Musharraf Sets a New Deadline

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John Moore / Getty

President Pervez Musharraf speaks after taking the oath of office for a five-year term as a civilian President November 29, 2007 at the presidential palace in Islamabad, Pakistan.

Just a few hours after having been sworn in for a second five-year term as President of Pakistan, Pervez Musharraf addressed the nation, saying that because of his declaration of emergency rule on November 3 "the democratic process is continuing... we have won lots of success against terrorism."

He finished his short speech by announcing the lifting of emergency rule on December 16. Since emergency was declared 26 days ago, Pakistan's constitution has been suspended, the Supreme Court dismissed and thousands of lawyers, human rights activists and opposition leaders detained. Citing a conspiracy to "derail the democratic process" by the judiciary and the media, Musharraf defended the emergency, saying "that because of these measures the country is back on the path to democracy."

The December 16 date for lifting the emergency, though seemingly arbitrary, is in fact a not-so-subtle threat to opposition parties and the ambitions of former Prime Ministers Benazir Bhutto and Nawaz Sharif. Sharif and his party favor boycotting the elections, while Bhutto is leaning toward participating. Now, Musharraf has given each of them a deadline. "The 15th is the last day for the withdrawal of nomination papers" says Ahsan Iqbal, a spokesman for Sharif's Pakistan Muslim League Nawaz Party, referring to the last date the candidates can formally withdraw from the race. That may be enough to force both Bhutto and Sharif to commit to the election and thus justify Musharraf's claim "that I have fulfilled the promise of bringing democracy" back. Says Iqbal, "If [the government is] sure there is no boycott then they will lift the emergency" — hinting at the opposition belief that Musharraf could still extend the emergency if one of the candidates commits to a boycott.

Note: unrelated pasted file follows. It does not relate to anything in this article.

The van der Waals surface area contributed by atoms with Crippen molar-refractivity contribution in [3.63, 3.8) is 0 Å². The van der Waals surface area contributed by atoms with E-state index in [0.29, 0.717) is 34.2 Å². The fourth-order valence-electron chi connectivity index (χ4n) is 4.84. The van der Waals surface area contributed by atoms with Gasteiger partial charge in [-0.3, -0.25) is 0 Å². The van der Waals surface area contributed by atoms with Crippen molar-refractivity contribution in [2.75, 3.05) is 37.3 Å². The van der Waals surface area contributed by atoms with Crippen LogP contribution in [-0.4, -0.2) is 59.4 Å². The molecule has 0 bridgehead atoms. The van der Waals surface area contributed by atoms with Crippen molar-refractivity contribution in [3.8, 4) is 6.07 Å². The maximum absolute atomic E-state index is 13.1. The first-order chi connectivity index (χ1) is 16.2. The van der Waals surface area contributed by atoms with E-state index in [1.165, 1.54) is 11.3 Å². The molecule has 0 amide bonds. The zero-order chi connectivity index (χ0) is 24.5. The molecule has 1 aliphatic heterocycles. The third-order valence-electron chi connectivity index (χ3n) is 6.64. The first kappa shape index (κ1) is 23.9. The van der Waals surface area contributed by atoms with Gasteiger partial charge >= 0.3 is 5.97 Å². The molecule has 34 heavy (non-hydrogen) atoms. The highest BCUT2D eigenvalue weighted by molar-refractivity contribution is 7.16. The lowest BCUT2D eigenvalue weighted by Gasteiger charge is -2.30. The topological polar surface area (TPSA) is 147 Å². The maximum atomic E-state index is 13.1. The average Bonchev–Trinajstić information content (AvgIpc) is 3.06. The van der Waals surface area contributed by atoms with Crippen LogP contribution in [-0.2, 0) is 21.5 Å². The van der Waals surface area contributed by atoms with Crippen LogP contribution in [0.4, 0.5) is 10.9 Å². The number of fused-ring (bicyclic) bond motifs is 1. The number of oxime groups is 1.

Sharif's party, along with a consortium of some 31 other parties (though not Bhutto's) has decided "in principle" to boycott the elections unless Musharraf reinstates the Supreme Court. (Many Pakistanis feel that Musharraf's real target during the emergency was an increasingly independent Supreme Court that threatened to declare his recent election as President invalid.) Since he returned from exile last Sunday, Sharif has been adamant that the restoration of Pakistan's Supreme Court is paramount. "The victim of the emergency was the judiciary," says Iqbal. "Therefore lifting emergency is only as good as surrendering a weapon of murder. It is not compensation for the crime."

Iqbal says that before a formal decision to boycott is made, the Muslim League will consult with Benazir Bhutto and her popular Pakistan People's party. "We must make an attempt to bring Benazir Bhutto in, we must invite her to join for solidarity. We need a unified stand." But so far, that unity seems far from guaranteed. Bhutto's spokesman Farhatullah Babar has indicated that she would participate in the election "under protest," as opposed to a full boycott. If Bhutto goes ahead, Sharif will have no choice but to follow, for fear of being cut out of any future government. And so, even as a civilian, Musharraf still seems to have the upper hand.